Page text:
Mini-Apocalyptic Scenes by Lori Nix

Growing up in the Midwest, photographer Lori Nix was used to extreme weather – tornados, floods, blizzards, fire and drought. She experienced each of these natural disasters firsthand but was never scared or upset. On the contrary, she found these events exciting. As she says, “Whereas most adults viewed these seasonal disruptions with angst, for a child it was considered euphoric. Downed trees, mud, even grass fires brought excitement to daily, mundane life.”

As a product of the ’70s, when disaster films were popular, she became fascinated by the idea of an apocalypse, a universal and widespread disaster that would eliminate life as we know it. These experiences shaped her vision as a photographer. She began to think about an environment without mankind. She asked herself questions like, “What would remain if Man left today? What would our our architecture, our museums, malls, laundromat and bars look like and how would nature reclaim its space?”

Rather than just ponder over these questions, Nix decided to create dioramas or three-dimensional miniature models that would take her anywhere from two months to fifteen months to construct. While still retaining her full-time job, on nights and on weekends, she brought on an assistant to help make these visions come alive in her Brooklyn living room. Called The City, the meticulously constructed scenes are unbelievably small. You wouldn’t know this at first but they’re between 50×60 centimeters and 182 centimeters in diameter. Also, Nix shot these with traditional 8×10 film and didn’t use any Photoshop. Amazing!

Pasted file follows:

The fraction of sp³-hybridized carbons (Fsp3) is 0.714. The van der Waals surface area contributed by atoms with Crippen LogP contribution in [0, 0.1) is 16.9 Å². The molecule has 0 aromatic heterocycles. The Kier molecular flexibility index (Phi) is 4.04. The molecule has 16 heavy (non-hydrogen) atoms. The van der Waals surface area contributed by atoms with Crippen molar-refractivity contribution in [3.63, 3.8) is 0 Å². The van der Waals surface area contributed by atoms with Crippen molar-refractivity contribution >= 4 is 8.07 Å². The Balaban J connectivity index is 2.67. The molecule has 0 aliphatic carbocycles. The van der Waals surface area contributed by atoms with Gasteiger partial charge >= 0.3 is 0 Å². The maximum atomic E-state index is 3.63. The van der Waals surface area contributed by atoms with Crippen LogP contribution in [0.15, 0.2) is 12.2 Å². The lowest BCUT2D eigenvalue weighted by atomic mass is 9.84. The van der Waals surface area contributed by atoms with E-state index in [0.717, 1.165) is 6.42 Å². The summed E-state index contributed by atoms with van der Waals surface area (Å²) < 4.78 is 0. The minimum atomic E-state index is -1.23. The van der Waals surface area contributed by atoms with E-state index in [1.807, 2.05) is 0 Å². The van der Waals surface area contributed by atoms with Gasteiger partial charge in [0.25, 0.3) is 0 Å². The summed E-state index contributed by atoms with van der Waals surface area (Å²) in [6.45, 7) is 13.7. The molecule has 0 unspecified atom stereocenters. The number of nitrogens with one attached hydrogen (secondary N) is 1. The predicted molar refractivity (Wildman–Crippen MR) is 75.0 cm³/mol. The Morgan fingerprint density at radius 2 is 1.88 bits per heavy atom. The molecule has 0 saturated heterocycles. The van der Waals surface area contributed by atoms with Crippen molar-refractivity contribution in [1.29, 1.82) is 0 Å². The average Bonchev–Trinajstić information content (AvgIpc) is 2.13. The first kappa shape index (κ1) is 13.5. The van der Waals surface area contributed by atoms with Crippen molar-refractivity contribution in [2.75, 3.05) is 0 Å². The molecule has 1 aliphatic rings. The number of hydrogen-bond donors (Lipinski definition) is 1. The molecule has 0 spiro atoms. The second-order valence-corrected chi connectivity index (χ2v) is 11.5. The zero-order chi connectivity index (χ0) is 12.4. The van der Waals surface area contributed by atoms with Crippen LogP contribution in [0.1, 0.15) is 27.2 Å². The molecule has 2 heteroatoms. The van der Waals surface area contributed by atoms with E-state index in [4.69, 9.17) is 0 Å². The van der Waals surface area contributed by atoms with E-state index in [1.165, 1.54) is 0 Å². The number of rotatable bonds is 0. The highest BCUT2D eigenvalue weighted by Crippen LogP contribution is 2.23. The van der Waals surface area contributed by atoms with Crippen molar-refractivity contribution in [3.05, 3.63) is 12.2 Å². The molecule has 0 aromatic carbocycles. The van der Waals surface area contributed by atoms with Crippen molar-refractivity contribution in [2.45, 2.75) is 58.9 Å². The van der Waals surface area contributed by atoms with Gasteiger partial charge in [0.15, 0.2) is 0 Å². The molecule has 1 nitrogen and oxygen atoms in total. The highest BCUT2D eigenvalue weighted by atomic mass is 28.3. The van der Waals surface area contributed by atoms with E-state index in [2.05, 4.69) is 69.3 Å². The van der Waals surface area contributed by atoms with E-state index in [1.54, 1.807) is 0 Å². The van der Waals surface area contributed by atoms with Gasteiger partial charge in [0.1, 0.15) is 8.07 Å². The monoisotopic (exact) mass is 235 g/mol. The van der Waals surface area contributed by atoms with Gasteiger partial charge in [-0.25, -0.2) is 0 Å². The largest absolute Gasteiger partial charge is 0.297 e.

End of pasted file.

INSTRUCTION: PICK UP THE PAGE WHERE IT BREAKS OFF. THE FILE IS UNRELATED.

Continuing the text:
The City is currently on display at ClampArt Gallery in New York City. It will be there until December 18. This work will then travel to Chicago for an exhibition at Catherine Edelman Gallery, January 7 – February 26, 2011. Make sure to check it out.

Lori Nix

Thanks for the tip, Max!

January 20, 2017

Floating Cabin Lets Nature-Lovers Sleep in the Treetops of Sweden

If you’ve ever dreamed of cuddling up in a contemporary treehouse, the 7th Room Treehotel may be your new favorite getaway. Designed by Snøhetta—a design office that dabbles in landscaping, architecture, interiors, and brand design—the floating bungalow is tucked away in Northern Sweden and perfectly positioned for a sweeping view of the Northern Lights. The 7th Room is elevated by twelve 10-meter stilts and is beautifully built around the towering trunk of a pine tree.

Read Article

January 20, 2017

19 Most Creative Water Fountains From Around the World

Water fountains have a long place in our history. Dating back to the Ancient Roman times, these reservoirs were first designed with a purely practical purpose—for holding precious drinking water and bathing. These early fountains were uncovered, free standing, and placed along the street for public consumption. (Wealthier folks also had them in their homes.)

Read Article

Get Our Weekly Newsletter